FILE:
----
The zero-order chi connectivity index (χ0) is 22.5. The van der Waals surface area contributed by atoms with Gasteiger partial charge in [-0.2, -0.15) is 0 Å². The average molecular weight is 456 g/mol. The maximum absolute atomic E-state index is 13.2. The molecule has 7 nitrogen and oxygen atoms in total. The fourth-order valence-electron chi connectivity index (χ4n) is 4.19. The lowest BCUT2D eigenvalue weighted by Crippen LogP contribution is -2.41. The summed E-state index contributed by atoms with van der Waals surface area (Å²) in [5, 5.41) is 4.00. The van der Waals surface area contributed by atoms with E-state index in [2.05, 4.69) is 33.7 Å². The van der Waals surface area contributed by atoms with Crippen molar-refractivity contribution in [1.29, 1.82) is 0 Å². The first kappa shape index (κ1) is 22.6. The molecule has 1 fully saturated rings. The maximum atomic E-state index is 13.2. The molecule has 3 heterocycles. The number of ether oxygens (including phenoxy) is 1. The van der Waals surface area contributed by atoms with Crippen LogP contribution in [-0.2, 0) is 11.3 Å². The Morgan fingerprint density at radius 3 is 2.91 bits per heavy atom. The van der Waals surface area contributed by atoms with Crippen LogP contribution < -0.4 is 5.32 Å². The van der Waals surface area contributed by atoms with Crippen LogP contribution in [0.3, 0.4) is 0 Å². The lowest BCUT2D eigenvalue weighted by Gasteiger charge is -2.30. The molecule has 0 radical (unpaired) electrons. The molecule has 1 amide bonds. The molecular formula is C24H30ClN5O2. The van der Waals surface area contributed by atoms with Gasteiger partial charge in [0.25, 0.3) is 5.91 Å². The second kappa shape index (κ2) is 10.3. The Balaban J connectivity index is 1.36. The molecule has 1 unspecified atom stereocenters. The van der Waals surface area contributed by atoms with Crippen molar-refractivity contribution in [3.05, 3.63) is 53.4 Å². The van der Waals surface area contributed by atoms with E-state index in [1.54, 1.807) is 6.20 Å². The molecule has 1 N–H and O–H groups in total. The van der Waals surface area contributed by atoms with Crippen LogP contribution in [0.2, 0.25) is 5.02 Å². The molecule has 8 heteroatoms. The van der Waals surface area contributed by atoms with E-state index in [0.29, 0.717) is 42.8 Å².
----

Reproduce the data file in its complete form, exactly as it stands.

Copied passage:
The zero-order chi connectivity index (χ0) is 22.5. The van der Waals surface area contributed by atoms with Gasteiger partial charge in [-0.2, -0.15) is 0 Å². The average molecular weight is 456 g/mol. The maximum absolute atomic E-state index is 13.2. The molecule has 7 nitrogen and oxygen atoms in total. The fourth-order valence-electron chi connectivity index (χ4n) is 4.19. The lowest BCUT2D eigenvalue weighted by Crippen LogP contribution is -2.41. The summed E-state index contributed by atoms with van der Waals surface area (Å²) in [5, 5.41) is 4.00. The van der Waals surface area contributed by atoms with E-state index in [2.05, 4.69) is 33.7 Å². The van der Waals surface area contributed by atoms with Crippen molar-refractivity contribution in [1.29, 1.82) is 0 Å². The first kappa shape index (κ1) is 22.6. The molecule has 1 fully saturated rings. The maximum atomic E-state index is 13.2. The molecule has 3 heterocycles. The number of ether oxygens (including phenoxy) is 1. The van der Waals surface area contributed by atoms with Crippen LogP contribution in [-0.2, 0) is 11.3 Å². The Morgan fingerprint density at radius 3 is 2.91 bits per heavy atom. The van der Waals surface area contributed by atoms with Crippen LogP contribution < -0.4 is 5.32 Å². The van der Waals surface area contributed by atoms with Crippen LogP contribution in [0.3, 0.4) is 0 Å². The lowest BCUT2D eigenvalue weighted by Gasteiger charge is -2.30. The molecule has 0 radical (unpaired) electrons. The molecule has 1 amide bonds. The molecular formula is C24H30ClN5O2. The van der Waals surface area contributed by atoms with Gasteiger partial charge in [0.25, 0.3) is 5.91 Å². The second kappa shape index (κ2) is 10.3. The Balaban J connectivity index is 1.36. The molecule has 1 unspecified atom stereocenters. The van der Waals surface area contributed by atoms with Crippen molar-refractivity contribution in [3.05, 3.63) is 53.4 Å². The van der Waals surface area contributed by atoms with E-state index in [1.54, 1.807) is 6.20 Å². The molecule has 1 N–H and O–H groups in total. The van der Waals surface area contributed by atoms with Crippen LogP contribution in [0.2, 0.25) is 5.02 Å². The molecule has 8 heteroatoms. The van der Waals surface area contributed by atoms with E-state index in [0.29, 0.717) is 42.8 Å².